This is the third in a series of posts in which I cover the basics of a particular intersex trait. For the purposes of this blog an intersex trait is defined as a bodily characteristic or set of bodily characteristics that have been determined to not be standard for male or female. This determination can be primarily chromosomal, hormonal, gonadal, and/or genital. Some examples include Androgen Insensitivity Syndrome, Congenital Androgen Hyperplasia, and cliormegaly. Here the focus will be on Klinefelter syndrome.
Klinefelter syndrome is a genetic condition in which a person is born with a 47XXY karyotype or a 47XXY/46XY karyotype instead of a typical 46XX karyotype or 46XY karyotype. This particular syndrome occurs in 1 out of 500 to 1 in 1,000 live male assigned births and manifests in a variety of ways that range from the mild to the severe. No two cases are the same and it is likely any one individual will only experience a hand full of symptoms in their lifetime.
At birth Klinefelter syndrome commonly results in genitals that are considered typical for males and most are not diagnosed until later. A diagnosis is usually made when puberty is not be progressing as expected during adolescence or issues of infertility arise in adulthood, although some are diagnosed before birth through prenatal genetic testing. Common physical signs of Klinefelter syndrome include tall stature, long legs, small, firm testes, small penis, enlarged breasts, and little to no body and facial growth.
Beyond the aforementioned physical signs, Klinefelter syndrome is also associated with various learning difficulties including difficulties with memory, attention, verbal communication, and social skills. When present, these difficulties can be overcome with appropriate accommodations in school and support from family and friends as well as others in Klinefelter community.
In adulthood the most common issue associated with Klinefelter syndrome is infertility due to a lack of testiculuar development. In short, the testes do not produce sperm and even in cases when sperm is produce they often die off. Today there are options for those who do wish to have children including adoption and, in some cases, sperm extraction, freezing, and In Vitro Fertilization (IVF) with Intra-clytoplasmic sperm injection (ICSI).
Along with infertility, adults with Klinefelter syndrome also have an increased risk for osteoporosis, breast cancer, varicose veins, and autoimmune disorders than their XY counterparts. These increased risks is often attributed to low testosterone levels or the presence of the second chromosome. There is also an increased risk for diabetes, lung disease, taurodontism, sleep apnoea, essential tremor and unbalanced gait than the general population. While this list of possible health issues may look intimidating, it is important Klinefelter syndrome presents in a wide range of ways and it is highly unlikely any one individual will have experience all of these health issues over their lifetime. Although it is important all of these health risks be taken into account when receiving health care.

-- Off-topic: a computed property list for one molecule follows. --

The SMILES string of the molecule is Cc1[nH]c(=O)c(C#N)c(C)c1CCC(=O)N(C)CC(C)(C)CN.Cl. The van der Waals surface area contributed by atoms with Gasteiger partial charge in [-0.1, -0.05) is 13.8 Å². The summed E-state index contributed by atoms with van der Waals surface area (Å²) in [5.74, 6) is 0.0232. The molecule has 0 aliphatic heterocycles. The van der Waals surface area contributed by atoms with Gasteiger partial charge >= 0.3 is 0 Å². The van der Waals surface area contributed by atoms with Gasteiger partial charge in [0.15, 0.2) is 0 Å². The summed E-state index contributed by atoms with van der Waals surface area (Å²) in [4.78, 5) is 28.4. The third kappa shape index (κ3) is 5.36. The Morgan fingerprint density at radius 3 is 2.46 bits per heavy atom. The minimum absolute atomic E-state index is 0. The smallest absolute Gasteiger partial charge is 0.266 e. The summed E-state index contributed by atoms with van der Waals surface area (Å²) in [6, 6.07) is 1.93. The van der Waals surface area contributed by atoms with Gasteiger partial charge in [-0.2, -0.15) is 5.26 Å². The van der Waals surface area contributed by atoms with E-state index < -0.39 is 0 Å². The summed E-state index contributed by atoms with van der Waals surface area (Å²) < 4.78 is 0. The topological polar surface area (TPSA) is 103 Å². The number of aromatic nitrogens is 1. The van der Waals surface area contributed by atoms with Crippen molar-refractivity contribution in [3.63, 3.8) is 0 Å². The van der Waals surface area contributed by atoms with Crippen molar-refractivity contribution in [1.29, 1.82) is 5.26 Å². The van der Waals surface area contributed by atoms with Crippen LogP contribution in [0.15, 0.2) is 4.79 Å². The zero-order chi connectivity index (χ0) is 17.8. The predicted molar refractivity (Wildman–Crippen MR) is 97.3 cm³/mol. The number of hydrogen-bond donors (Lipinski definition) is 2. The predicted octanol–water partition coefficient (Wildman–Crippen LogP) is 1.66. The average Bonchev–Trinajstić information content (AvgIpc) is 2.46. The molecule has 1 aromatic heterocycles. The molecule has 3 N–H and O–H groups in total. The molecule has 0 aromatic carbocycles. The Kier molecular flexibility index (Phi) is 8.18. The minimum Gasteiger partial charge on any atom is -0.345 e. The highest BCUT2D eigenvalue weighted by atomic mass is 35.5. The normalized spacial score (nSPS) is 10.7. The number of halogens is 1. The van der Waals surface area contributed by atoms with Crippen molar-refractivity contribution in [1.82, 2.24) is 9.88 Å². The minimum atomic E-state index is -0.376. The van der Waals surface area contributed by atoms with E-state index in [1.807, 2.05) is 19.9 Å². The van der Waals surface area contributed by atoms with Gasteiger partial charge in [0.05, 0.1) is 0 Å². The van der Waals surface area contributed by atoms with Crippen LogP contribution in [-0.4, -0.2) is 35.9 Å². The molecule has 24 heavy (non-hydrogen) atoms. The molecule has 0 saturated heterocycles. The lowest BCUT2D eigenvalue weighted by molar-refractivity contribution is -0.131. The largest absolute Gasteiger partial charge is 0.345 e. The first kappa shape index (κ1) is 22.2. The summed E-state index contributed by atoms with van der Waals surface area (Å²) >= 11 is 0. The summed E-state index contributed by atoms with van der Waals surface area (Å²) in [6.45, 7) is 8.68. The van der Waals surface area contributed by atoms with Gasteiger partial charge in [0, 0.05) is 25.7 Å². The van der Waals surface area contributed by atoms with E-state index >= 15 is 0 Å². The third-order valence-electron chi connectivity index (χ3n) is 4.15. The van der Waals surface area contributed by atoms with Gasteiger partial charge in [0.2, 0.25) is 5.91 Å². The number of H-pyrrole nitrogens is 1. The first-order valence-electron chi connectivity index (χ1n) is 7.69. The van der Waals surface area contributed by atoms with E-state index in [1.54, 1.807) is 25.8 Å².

Beyond monitoring for potential health and fertility issues associated with Klinefelter syndrome, other conventional medical interventions to a diagnosis of Klinefelter syndrome in adolescence and beyond often include testosterone replacement therapy and surgical removal of breast tissue in the interest of promoting a more conventional adult male appearance. While it is true the majority do grow up to live comfortably as men and benefit from such treatment plans, this is not the case for everyone. It is important to recognize people with Klinfelter syndrome come in all genders, gender expressions, and sexualities and with diversity of identities comes diversity in medical and psychological needs.
In the end informed consent in intersex health care is paramount and everyone has the right to bodily integrity. For more information on Klinfelter syndrome, informed consent, bodily integrity and personal narratives from within the Klinfelter community please visit the resources below.
Sources and Further Reading